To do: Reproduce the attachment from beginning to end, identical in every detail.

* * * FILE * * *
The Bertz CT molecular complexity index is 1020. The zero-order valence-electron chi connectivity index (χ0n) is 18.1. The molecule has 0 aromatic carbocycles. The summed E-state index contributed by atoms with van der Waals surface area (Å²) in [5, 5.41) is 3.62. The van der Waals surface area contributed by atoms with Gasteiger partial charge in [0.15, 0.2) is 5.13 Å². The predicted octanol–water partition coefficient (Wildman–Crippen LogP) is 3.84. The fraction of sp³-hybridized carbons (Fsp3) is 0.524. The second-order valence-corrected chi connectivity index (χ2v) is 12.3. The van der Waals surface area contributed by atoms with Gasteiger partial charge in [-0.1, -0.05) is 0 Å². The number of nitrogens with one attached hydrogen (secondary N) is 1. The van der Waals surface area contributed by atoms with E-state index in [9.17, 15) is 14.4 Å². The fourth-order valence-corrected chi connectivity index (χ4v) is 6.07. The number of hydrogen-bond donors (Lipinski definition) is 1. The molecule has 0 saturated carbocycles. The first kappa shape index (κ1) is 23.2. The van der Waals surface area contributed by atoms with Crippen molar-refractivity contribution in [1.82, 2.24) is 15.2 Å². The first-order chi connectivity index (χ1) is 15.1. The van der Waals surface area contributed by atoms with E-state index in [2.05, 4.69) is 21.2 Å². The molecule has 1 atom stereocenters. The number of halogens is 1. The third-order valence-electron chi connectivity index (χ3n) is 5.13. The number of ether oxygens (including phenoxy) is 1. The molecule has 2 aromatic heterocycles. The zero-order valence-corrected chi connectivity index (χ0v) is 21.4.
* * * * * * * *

The Bertz CT molecular complexity index is 1020. The zero-order valence-electron chi connectivity index (χ0n) is 18.1. The molecule has 0 aromatic carbocycles. The summed E-state index contributed by atoms with van der Waals surface area (Å²) in [5, 5.41) is 3.62. The van der Waals surface area contributed by atoms with Gasteiger partial charge in [0.15, 0.2) is 5.13 Å². The predicted octanol–water partition coefficient (Wildman–Crippen LogP) is 3.84. The fraction of sp³-hybridized carbons (Fsp3) is 0.524. The second-order valence-corrected chi connectivity index (χ2v) is 12.3. The van der Waals surface area contributed by atoms with Gasteiger partial charge in [-0.1, -0.05) is 0 Å². The number of nitrogens with one attached hydrogen (secondary N) is 1. The van der Waals surface area contributed by atoms with E-state index in [9.17, 15) is 14.4 Å². The fourth-order valence-corrected chi connectivity index (χ4v) is 6.07. The number of hydrogen-bond donors (Lipinski definition) is 1. The molecule has 0 saturated carbocycles. The first kappa shape index (κ1) is 23.2. The van der Waals surface area contributed by atoms with Crippen molar-refractivity contribution in [1.82, 2.24) is 15.2 Å². The first-order chi connectivity index (χ1) is 15.1. The van der Waals surface area contributed by atoms with E-state index in [2.05, 4.69) is 21.2 Å². The molecule has 1 atom stereocenters. The number of halogens is 1. The third-order valence-electron chi connectivity index (χ3n) is 5.13. The number of ether oxygens (including phenoxy) is 1. The molecule has 2 aromatic heterocycles. The zero-order valence-corrected chi connectivity index (χ0v) is 21.4.